Luján, Schakowsky Welcome FTC Agreement to Require More Transparency from Uber After Data Breach
FTC action follows Luján-Schakowsky letter urging greater scrutiny of Uber’s consumer protection practices after coverup of data breach affecting 57 million customers
Congressman Ben Ray Luján (D-NM) and Congresswoman Jan Schakowsky (D-IL), Ranking Member of the House Digital Commerce and Consumer Protection Subcommittee, welcomed today’s announcement by the Federal Trade Commission (FTC) that ride-sharing giant Uber will be subject to greater scrutiny of its efforts to protect sensitive customer data and will be more open and transparent when reporting data breaches in the future. At the same time, they called for additional Congressional action to protect consumers.
An agreement reached today between Uber and the FTC requires Uber to disclose all future incidents involving consumer data, including disclosure of reports from third-party audits on Uber’s privacy program. The agreement also specified that Uber must retain records related to potential or actual unauthorized access of consumer data.
“The Federal Trade Commission took the right step in updating its consent decree as Congressman Luján and I requested in December,” said Schakowsky. “But unless Congress strengthens the FTC’s authority and passes comprehensive data security and privacy legislation, consumers’ data will continue to be at risk. Americans deserve more than apologies from companies like Uber, Facebook, and Equifax. They deserve action from Congress.”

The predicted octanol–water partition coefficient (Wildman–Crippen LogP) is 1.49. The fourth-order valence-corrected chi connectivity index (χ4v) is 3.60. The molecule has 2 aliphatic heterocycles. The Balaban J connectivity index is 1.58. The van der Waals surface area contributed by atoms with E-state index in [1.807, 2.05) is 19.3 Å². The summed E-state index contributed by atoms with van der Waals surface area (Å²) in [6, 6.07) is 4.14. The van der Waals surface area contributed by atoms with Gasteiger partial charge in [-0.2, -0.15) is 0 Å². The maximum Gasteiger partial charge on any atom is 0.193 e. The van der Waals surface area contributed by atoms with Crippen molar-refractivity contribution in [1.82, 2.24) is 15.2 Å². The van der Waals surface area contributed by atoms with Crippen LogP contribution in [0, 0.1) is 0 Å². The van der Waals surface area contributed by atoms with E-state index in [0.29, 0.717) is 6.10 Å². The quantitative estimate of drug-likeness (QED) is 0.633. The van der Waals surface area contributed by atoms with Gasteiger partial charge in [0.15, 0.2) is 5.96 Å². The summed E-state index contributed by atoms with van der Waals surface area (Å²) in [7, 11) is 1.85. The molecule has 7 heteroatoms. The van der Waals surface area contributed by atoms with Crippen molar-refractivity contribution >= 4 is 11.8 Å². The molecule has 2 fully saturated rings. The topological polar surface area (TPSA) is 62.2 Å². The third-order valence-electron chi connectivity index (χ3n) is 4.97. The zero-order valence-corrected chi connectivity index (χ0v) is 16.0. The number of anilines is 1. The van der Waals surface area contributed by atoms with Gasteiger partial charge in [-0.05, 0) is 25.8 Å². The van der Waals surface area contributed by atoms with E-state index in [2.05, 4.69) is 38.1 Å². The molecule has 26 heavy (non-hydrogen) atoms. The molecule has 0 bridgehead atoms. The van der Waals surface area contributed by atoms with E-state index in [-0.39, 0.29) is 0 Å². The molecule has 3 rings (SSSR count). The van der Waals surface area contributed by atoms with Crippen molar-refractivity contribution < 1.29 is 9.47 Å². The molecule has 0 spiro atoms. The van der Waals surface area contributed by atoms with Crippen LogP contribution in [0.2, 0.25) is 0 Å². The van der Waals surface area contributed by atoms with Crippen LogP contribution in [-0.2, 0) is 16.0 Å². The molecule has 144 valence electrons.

“Companies that trade in consumer data are in a position of trust and must be held to the highest standards. The new requirements being imposed on Uber should help consumers have greater confidence in the security of their personal information going forward,” Luján said. “While today’s ruling is good news, we must do more. We need to more fully empower the FTC to take stronger action in cases like this – to impose financial penalties and similar sanctions – for which they currently lack legal authority.”
In December of last year, after Uber revealed that it had failed to disclose a breach that impacted 57 million consumers while negotiating a settlement with the FTC, Luján and Schakowsky urged the FTC to reevaluate the adequacy of its previous proposed consent agreement with Uber.
Text of the letter can be found here.
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